relativenoun [C]uk /ˈrel.ə.tɪv/ us /ˈrel.ə.t̬ɪv/
- The children are being cared for by a relative.
- There weren't many people at the funeral - just close family relatives.
- I live in Cambridge, but my relatives live up north in Manchester.
- It is women who mainly shoulder responsibility for the care of elderly and disabled relatives.
- Sundry distant relatives, most of whom I hardly recognized, turned up for my brother's wedding.
- be sb's own flesh and blood idiom
- birth mother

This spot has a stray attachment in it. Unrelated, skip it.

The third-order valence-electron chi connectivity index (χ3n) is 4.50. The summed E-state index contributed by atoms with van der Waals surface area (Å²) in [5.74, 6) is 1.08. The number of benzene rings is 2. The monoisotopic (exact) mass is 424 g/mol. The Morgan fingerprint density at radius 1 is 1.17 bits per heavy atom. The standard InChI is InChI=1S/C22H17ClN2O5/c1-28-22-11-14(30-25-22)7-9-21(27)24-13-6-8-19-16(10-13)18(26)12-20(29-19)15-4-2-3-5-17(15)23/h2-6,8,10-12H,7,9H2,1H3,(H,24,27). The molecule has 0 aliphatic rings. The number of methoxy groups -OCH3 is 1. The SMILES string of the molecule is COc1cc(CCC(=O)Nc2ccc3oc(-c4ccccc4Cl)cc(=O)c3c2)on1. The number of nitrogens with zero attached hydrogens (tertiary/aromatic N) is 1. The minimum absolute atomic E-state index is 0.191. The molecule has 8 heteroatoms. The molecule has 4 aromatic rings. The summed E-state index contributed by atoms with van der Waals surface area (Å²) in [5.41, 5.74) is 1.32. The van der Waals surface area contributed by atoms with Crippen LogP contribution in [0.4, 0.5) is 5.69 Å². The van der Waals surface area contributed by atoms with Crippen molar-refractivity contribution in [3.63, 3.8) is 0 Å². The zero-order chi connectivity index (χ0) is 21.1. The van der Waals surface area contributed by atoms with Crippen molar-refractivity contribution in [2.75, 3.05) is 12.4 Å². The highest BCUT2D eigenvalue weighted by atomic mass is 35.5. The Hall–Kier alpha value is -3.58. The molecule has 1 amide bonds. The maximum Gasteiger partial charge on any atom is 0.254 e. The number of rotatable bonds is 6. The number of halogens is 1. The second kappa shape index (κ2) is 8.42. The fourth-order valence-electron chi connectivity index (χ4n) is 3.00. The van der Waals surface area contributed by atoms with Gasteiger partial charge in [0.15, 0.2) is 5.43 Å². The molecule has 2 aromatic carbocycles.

- birth parent
- first cousin
- fraternal twin
- maiden aunt
- working mother/father/parent
- your nearest and dearest idiom
- your own flesh and blood idiom
relativeadjectiveuk /ˈrel.ə.tɪv/ us /ˈrel.ə.t̬ɪv/ formal
relative adjective (COMPARING)
- The relative cheapness of foreign travel means that more people are going abroad than ever before.
- We've lived here for 15 years, but we're relative newcomers to the village.
- Now that the civil war is over, relative normality has returned to the south of the country.
- He rose from relative obscurity to worldwide recognition.
- There is a chart on the classroom wall showing the relative heights of all the children.
relative adjective (CONNECTED)